Delivery workers in the IWGB union in Sheffield struck on Wednesday of last week to demand a living wage and an end to unfair sackings.
Strikers formed a lively cavalcade of up to 20 cars that passed the food outlets the workers deliver for.
On the strike day the Sheffield Deliveroo app told customers that there were “no couriers nearby”. In August Deliveroo decided to scrap a minimum per fee per job. Deliveroo workers formed the South Yorkshire Couriers Network in response.
Abdirisak Hared, a courier based in Sheffield, said that their treatment at the hands of UberEats pushed them to take action.
“In July I was terminated first by Deliveroo and then by UberEats. I’ll probably never know the exact reasons and I wasn’t given any chance to appeal or explain,” he said.
Another worker, Mohamed Abdul, said, “I worked through lockdown without a single day off.
“It was really frightening at times but the country was clapping for us and we knew we were needed.
“I’ve completed over 8,000 deliveries with a customer rating of 97-100 percent.
“In August I was terminated by an automated email—no due process, no hearing, no chance.”
Neither Deliveroo nor UberEats has to explain why a worker has been dismissed.
The IWGB has launched the #clappedandscrapped campaign to win support for a parliamentary motion for delivery workers’ rights.
Optare out for four days
Bus manufacturing workers near Leeds began a four-day walkout over pay on Tuesday.
Unite union members at the Optare plant have held a series of strikes over “broken promises” on pay.
Optare worker and Unite union member Kevin was due to speak alongside strikers from other disputes at an online rally on Tuesday night.
The rally was organised by the People Before Profit group, It brings together Labour MPs, trade unionists and campaigners to resist the Tories’ and bosses’ attempts to make workers pay for the coronavirus crisis.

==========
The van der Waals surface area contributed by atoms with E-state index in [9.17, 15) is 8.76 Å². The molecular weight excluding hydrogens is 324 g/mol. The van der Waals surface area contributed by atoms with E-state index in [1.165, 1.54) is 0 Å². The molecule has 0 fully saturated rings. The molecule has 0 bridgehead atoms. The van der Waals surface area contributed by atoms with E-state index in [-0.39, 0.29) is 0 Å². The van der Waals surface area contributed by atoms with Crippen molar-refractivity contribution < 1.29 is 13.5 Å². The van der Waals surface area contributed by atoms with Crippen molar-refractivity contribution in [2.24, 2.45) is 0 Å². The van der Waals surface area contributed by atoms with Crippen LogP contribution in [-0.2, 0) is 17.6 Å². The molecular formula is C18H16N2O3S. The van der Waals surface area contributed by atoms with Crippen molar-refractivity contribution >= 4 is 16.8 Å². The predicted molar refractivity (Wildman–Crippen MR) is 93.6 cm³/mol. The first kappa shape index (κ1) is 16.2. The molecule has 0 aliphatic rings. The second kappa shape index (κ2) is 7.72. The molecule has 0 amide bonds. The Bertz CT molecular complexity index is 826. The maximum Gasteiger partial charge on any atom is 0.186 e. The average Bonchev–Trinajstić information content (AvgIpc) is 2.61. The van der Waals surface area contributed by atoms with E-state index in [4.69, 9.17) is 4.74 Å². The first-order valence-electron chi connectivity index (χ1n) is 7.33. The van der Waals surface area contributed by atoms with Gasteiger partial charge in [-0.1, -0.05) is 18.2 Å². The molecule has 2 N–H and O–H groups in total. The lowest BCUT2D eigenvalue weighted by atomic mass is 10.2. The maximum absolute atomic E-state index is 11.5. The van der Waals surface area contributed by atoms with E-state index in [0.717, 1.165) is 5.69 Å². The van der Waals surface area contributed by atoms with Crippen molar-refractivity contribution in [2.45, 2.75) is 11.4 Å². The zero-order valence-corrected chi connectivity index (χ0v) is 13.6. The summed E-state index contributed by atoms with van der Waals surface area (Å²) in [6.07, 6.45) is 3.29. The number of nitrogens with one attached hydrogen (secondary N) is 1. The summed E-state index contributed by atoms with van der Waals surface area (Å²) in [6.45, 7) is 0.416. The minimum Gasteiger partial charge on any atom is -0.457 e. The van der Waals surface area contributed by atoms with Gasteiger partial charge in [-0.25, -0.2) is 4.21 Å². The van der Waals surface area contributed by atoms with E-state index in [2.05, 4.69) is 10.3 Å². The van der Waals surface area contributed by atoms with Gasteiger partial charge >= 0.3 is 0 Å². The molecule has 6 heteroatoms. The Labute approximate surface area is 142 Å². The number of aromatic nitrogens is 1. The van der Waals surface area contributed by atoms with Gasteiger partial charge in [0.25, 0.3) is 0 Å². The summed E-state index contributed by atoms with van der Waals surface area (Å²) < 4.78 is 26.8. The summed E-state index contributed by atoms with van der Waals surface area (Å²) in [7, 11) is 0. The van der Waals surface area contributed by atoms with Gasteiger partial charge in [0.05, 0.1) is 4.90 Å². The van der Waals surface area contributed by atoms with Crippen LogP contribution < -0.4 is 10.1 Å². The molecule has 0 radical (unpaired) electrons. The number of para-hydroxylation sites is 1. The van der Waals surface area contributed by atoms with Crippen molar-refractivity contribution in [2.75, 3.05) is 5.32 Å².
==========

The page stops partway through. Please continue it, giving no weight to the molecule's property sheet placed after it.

Workers say solidarity has been key to keeping up their morale.
Trade unionists and campaigners should raise money for the Optare strike fund.
Glasgow train guards set to strike
Train guards in Glasgow struck last Sunday and were set to strike this Sunday. They are fighting against improper use of disciplinary procedures.
The RMT union members work for Scotrail and plan six consecutive Sunday strikes.
They are also refusing to work on rest days, undertake higher grade duties or overtime shifts.
In addition, workers on the whole of Scotrail are campaigning to get a Yes vote in a strike ballot over pay.
Nearly 2,500 workers are being balloted after bosses claim they are unable to afford to give a pay rise.
Venton wins a settlement
A shop steward sacked after fighting against cuts in workers’ sick pay has won a financial settlement against furniture giant Ikea.
Socialist Richie Venton was fired this year from the company’s Glasgow store after bosses claimed he “breached confidentiality” by warning staff of new sick pay rules before management announced them.
Ikea has now awarded Richie a payout rather than face an employment tribunal. But he has not won his job back.
The Reinstate Richie Venton Camapign said it was “a massive victory for the entire Ikea workforce, a victory for workers’ solidarity—although still at the price of Richie having no job and no wages since July”.
It also rightly criticised Usdaw union leaders who “point blank refused several calls to issue public declarations of support for Richie”—even though he was a member of its executive.
Pay action at Alstom sites
Over 30 strikers and supporters joined a picket line in Longsight, Manchester, last Sunday to support a strike by RMT union members employed by Alstom.
The train maintenance workers were celebrated as key workers during the pandemic, but have been told that they cannot have a pay rise.
But the freeze on pay doesn’t apply to everyone.
One worker told Socialist Worker of their disgust when they were offered a “sandwich, packet of crisps and a can of pop” while managers received £1,500.
“We refused the lunch,” he said.
Michelle Rogers, RMT national president who joined the Longsight picket, told Socialist Worker there were strikes in London, Wolverhampton, Glasgow and Liverpool.
The strikers were set to walk out again on Thursday and Friday this week.